Court-martial accuses 88 Nigerian soldiers of cowardice, refusing to fight extremists

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A court-martial is accusing 16 Nigerian officers and 72 rank-and-file troops of a string of charges from cowardice to refusing to fight in the country's northeastern Islamic uprising.

Thursday's mass trial comes two weeks after 12 soldiers were sentenced to death by firing squad for mutiny and attempted murder of their commanding officer.

Troops regularly have complained that they are outgunned by Boko Haram insurgents, that they are not paid in full and that they are abandoned on the battlefield without enough ammunition or food. Endemic corruption in Nigeria means millions of dollars goes missing from the budget to fight the 5-year-old Islamic uprising that has killed thousands.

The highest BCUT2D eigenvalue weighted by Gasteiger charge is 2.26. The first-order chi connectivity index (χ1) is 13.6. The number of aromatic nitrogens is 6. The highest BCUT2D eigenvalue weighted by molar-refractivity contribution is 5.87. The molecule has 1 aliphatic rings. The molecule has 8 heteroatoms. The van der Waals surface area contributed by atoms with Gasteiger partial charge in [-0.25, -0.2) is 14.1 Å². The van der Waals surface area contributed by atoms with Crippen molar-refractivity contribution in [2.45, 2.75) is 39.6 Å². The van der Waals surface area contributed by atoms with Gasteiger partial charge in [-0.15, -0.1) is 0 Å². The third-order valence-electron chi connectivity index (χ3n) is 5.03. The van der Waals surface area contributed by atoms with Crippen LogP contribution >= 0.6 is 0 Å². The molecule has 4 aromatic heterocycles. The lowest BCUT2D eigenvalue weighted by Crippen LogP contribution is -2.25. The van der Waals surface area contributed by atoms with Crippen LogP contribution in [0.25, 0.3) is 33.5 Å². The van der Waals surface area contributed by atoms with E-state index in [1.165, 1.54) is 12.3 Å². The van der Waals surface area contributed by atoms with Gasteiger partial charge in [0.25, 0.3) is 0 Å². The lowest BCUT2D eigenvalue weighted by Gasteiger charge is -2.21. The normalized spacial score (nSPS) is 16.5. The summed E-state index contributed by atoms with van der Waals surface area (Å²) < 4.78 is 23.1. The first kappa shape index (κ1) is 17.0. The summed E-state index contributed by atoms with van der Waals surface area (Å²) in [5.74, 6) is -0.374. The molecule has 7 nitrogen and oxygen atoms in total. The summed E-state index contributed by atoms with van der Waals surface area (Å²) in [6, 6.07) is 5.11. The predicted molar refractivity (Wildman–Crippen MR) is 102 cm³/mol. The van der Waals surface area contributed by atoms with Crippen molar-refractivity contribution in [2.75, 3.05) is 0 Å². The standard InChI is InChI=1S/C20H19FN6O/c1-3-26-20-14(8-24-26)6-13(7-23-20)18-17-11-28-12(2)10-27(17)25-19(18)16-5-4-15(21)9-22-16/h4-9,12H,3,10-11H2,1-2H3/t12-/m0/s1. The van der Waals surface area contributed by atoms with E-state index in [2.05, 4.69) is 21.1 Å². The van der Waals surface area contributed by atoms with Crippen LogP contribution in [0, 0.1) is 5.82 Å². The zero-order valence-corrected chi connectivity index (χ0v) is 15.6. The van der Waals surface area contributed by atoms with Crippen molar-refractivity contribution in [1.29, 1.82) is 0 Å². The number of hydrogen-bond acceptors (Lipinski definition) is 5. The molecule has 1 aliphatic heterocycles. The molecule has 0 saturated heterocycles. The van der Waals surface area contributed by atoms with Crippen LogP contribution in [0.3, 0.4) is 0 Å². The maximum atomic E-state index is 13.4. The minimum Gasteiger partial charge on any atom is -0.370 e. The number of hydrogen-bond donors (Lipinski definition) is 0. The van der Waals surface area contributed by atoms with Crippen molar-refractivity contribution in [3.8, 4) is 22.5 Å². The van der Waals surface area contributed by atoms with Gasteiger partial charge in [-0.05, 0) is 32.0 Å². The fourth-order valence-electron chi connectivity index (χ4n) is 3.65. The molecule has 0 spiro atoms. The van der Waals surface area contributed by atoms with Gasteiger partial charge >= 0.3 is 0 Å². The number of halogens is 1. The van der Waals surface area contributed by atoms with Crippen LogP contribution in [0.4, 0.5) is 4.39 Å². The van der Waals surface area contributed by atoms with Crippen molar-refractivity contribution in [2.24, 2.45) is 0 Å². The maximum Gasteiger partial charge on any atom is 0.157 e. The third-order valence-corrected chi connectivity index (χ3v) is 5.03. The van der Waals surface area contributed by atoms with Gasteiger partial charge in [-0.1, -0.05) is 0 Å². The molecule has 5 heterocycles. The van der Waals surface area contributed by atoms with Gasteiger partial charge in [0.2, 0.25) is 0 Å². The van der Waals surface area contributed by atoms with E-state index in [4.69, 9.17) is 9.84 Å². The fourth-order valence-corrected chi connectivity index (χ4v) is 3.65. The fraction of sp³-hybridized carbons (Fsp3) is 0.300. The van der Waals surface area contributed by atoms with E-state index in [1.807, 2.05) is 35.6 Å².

President Goodluck Jonathan on Wednesday praised soldiers for their "patriotic zeal" that lately has "turned the tide" against Boko Haram.